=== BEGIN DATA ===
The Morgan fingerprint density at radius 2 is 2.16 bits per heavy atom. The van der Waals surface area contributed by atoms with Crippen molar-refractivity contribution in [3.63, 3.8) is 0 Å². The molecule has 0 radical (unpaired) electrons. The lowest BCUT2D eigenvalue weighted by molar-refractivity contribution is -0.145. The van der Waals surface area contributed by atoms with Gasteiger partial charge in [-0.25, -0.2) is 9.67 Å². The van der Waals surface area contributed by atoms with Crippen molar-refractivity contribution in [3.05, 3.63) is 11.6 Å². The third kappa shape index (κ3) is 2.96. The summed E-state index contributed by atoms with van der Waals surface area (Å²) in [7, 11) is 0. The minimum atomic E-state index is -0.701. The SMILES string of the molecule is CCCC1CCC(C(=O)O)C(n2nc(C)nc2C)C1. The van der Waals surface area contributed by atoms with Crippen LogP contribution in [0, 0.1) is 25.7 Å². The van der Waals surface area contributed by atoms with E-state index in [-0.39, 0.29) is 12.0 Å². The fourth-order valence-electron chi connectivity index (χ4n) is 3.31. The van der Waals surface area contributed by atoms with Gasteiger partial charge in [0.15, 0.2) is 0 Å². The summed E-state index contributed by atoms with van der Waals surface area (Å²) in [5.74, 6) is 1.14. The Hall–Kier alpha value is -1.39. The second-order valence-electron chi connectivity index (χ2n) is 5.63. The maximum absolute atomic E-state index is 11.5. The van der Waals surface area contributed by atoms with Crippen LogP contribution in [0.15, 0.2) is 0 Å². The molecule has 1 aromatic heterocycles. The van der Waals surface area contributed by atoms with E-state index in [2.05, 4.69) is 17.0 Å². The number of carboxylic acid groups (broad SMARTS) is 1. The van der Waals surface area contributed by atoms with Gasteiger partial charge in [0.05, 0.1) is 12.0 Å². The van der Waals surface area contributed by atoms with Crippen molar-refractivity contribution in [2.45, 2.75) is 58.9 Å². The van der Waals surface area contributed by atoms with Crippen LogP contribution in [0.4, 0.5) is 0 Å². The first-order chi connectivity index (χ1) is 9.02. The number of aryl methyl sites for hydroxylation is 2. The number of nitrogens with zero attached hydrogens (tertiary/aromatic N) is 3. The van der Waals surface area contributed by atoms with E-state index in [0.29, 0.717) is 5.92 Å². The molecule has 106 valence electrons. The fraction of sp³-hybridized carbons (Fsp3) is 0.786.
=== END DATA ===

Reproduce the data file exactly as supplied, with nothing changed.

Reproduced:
The Morgan fingerprint density at radius 2 is 2.16 bits per heavy atom. The van der Waals surface area contributed by atoms with Crippen molar-refractivity contribution in [3.63, 3.8) is 0 Å². The molecule has 0 radical (unpaired) electrons. The lowest BCUT2D eigenvalue weighted by molar-refractivity contribution is -0.145. The van der Waals surface area contributed by atoms with Gasteiger partial charge in [-0.25, -0.2) is 9.67 Å². The van der Waals surface area contributed by atoms with Crippen molar-refractivity contribution in [3.05, 3.63) is 11.6 Å². The third kappa shape index (κ3) is 2.96. The summed E-state index contributed by atoms with van der Waals surface area (Å²) in [7, 11) is 0. The minimum atomic E-state index is -0.701. The SMILES string of the molecule is CCCC1CCC(C(=O)O)C(n2nc(C)nc2C)C1. The van der Waals surface area contributed by atoms with Crippen LogP contribution in [0, 0.1) is 25.7 Å². The van der Waals surface area contributed by atoms with E-state index in [-0.39, 0.29) is 12.0 Å². The fourth-order valence-electron chi connectivity index (χ4n) is 3.31. The van der Waals surface area contributed by atoms with Gasteiger partial charge in [0.15, 0.2) is 0 Å². The summed E-state index contributed by atoms with van der Waals surface area (Å²) in [5.74, 6) is 1.14. The Hall–Kier alpha value is -1.39. The second-order valence-electron chi connectivity index (χ2n) is 5.63. The maximum absolute atomic E-state index is 11.5. The van der Waals surface area contributed by atoms with Crippen LogP contribution in [0.15, 0.2) is 0 Å². The molecule has 1 aromatic heterocycles. The van der Waals surface area contributed by atoms with E-state index in [2.05, 4.69) is 17.0 Å². The number of carboxylic acid groups (broad SMARTS) is 1. The van der Waals surface area contributed by atoms with Gasteiger partial charge in [0.05, 0.1) is 12.0 Å². The van der Waals surface area contributed by atoms with Crippen molar-refractivity contribution in [2.45, 2.75) is 58.9 Å². The van der Waals surface area contributed by atoms with Crippen LogP contribution in [0.4, 0.5) is 0 Å². The first-order chi connectivity index (χ1) is 9.02. The number of aryl methyl sites for hydroxylation is 2. The number of nitrogens with zero attached hydrogens (tertiary/aromatic N) is 3. The van der Waals surface area contributed by atoms with E-state index in [0.29, 0.717) is 5.92 Å². The molecule has 106 valence electrons. The fraction of sp³-hybridized carbons (Fsp3) is 0.786.